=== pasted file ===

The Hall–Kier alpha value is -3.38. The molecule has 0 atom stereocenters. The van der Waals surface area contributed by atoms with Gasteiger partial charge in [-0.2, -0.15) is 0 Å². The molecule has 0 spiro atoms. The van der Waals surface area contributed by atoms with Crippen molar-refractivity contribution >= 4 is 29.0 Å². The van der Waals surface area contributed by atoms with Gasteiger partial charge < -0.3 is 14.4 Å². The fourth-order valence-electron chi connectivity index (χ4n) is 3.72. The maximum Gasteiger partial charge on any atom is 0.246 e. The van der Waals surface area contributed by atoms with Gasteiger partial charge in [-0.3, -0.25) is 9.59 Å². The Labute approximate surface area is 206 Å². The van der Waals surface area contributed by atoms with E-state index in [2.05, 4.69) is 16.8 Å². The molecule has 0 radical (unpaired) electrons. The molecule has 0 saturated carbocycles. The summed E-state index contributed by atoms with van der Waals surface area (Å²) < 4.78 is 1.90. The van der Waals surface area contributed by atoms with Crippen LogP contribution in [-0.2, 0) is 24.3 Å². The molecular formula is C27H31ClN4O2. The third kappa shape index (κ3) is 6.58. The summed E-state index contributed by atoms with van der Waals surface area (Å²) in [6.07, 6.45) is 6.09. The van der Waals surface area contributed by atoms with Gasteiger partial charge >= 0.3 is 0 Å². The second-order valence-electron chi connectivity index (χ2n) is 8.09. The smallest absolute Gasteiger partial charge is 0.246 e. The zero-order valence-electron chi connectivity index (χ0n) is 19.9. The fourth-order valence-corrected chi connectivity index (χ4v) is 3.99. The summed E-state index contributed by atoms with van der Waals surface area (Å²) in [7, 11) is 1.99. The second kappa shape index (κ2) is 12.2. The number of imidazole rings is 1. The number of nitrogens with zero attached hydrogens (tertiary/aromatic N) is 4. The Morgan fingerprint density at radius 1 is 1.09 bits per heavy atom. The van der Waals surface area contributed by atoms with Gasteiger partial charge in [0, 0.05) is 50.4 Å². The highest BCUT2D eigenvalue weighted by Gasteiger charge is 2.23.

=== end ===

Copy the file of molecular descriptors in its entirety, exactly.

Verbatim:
The Hall–Kier alpha value is -3.38. The molecule has 0 atom stereocenters. The van der Waals surface area contributed by atoms with Gasteiger partial charge in [-0.2, -0.15) is 0 Å². The molecule has 0 spiro atoms. The van der Waals surface area contributed by atoms with Crippen molar-refractivity contribution >= 4 is 29.0 Å². The van der Waals surface area contributed by atoms with Gasteiger partial charge < -0.3 is 14.4 Å². The fourth-order valence-electron chi connectivity index (χ4n) is 3.72. The maximum Gasteiger partial charge on any atom is 0.246 e. The van der Waals surface area contributed by atoms with Gasteiger partial charge in [-0.3, -0.25) is 9.59 Å². The Labute approximate surface area is 206 Å². The van der Waals surface area contributed by atoms with E-state index in [2.05, 4.69) is 16.8 Å². The molecule has 0 radical (unpaired) electrons. The molecule has 0 saturated carbocycles. The summed E-state index contributed by atoms with van der Waals surface area (Å²) < 4.78 is 1.90. The van der Waals surface area contributed by atoms with Crippen LogP contribution in [-0.2, 0) is 24.3 Å². The molecular formula is C27H31ClN4O2. The third kappa shape index (κ3) is 6.58. The summed E-state index contributed by atoms with van der Waals surface area (Å²) in [6.07, 6.45) is 6.09. The van der Waals surface area contributed by atoms with Gasteiger partial charge >= 0.3 is 0 Å². The second-order valence-electron chi connectivity index (χ2n) is 8.09. The smallest absolute Gasteiger partial charge is 0.246 e. The zero-order valence-electron chi connectivity index (χ0n) is 19.9. The fourth-order valence-corrected chi connectivity index (χ4v) is 3.99. The summed E-state index contributed by atoms with van der Waals surface area (Å²) in [7, 11) is 1.99. The second kappa shape index (κ2) is 12.2. The number of imidazole rings is 1. The number of nitrogens with zero attached hydrogens (tertiary/aromatic N) is 4. The Morgan fingerprint density at radius 1 is 1.09 bits per heavy atom. The van der Waals surface area contributed by atoms with Gasteiger partial charge in [0, 0.05) is 50.4 Å². The highest BCUT2D eigenvalue weighted by Gasteiger charge is 2.23.